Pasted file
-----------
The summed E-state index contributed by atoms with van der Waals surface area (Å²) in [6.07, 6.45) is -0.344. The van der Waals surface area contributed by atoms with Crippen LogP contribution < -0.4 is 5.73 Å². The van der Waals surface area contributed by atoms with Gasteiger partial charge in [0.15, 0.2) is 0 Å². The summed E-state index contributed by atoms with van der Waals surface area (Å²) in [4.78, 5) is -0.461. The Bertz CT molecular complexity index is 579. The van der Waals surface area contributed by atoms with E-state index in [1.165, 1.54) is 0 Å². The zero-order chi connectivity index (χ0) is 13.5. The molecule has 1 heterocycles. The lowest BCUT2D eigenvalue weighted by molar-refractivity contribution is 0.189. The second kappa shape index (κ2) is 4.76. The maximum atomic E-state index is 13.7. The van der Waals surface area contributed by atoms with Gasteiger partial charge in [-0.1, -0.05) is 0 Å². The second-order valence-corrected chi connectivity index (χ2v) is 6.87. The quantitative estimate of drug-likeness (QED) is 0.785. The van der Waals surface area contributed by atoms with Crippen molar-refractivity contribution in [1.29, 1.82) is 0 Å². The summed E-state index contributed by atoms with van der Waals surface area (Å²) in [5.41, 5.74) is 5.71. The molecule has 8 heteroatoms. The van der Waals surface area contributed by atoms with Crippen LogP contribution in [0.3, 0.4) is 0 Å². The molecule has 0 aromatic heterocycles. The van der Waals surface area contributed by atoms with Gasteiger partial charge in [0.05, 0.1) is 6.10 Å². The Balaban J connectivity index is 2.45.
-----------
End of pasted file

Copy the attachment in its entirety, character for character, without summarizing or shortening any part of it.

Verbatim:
The summed E-state index contributed by atoms with van der Waals surface area (Å²) in [6.07, 6.45) is -0.344. The van der Waals surface area contributed by atoms with Crippen LogP contribution < -0.4 is 5.73 Å². The van der Waals surface area contributed by atoms with Gasteiger partial charge in [0.15, 0.2) is 0 Å². The summed E-state index contributed by atoms with van der Waals surface area (Å²) in [4.78, 5) is -0.461. The Bertz CT molecular complexity index is 579. The van der Waals surface area contributed by atoms with E-state index in [1.165, 1.54) is 0 Å². The zero-order chi connectivity index (χ0) is 13.5. The molecule has 1 heterocycles. The lowest BCUT2D eigenvalue weighted by molar-refractivity contribution is 0.189. The second kappa shape index (κ2) is 4.76. The maximum atomic E-state index is 13.7. The van der Waals surface area contributed by atoms with Gasteiger partial charge in [-0.1, -0.05) is 0 Å². The second-order valence-corrected chi connectivity index (χ2v) is 6.87. The quantitative estimate of drug-likeness (QED) is 0.785. The van der Waals surface area contributed by atoms with Crippen molar-refractivity contribution in [1.29, 1.82) is 0 Å². The summed E-state index contributed by atoms with van der Waals surface area (Å²) in [5.41, 5.74) is 5.71. The molecule has 8 heteroatoms. The van der Waals surface area contributed by atoms with Crippen LogP contribution in [0.3, 0.4) is 0 Å². The molecule has 0 aromatic heterocycles. The van der Waals surface area contributed by atoms with Gasteiger partial charge in [0.05, 0.1) is 6.10 Å². The Balaban J connectivity index is 2.45.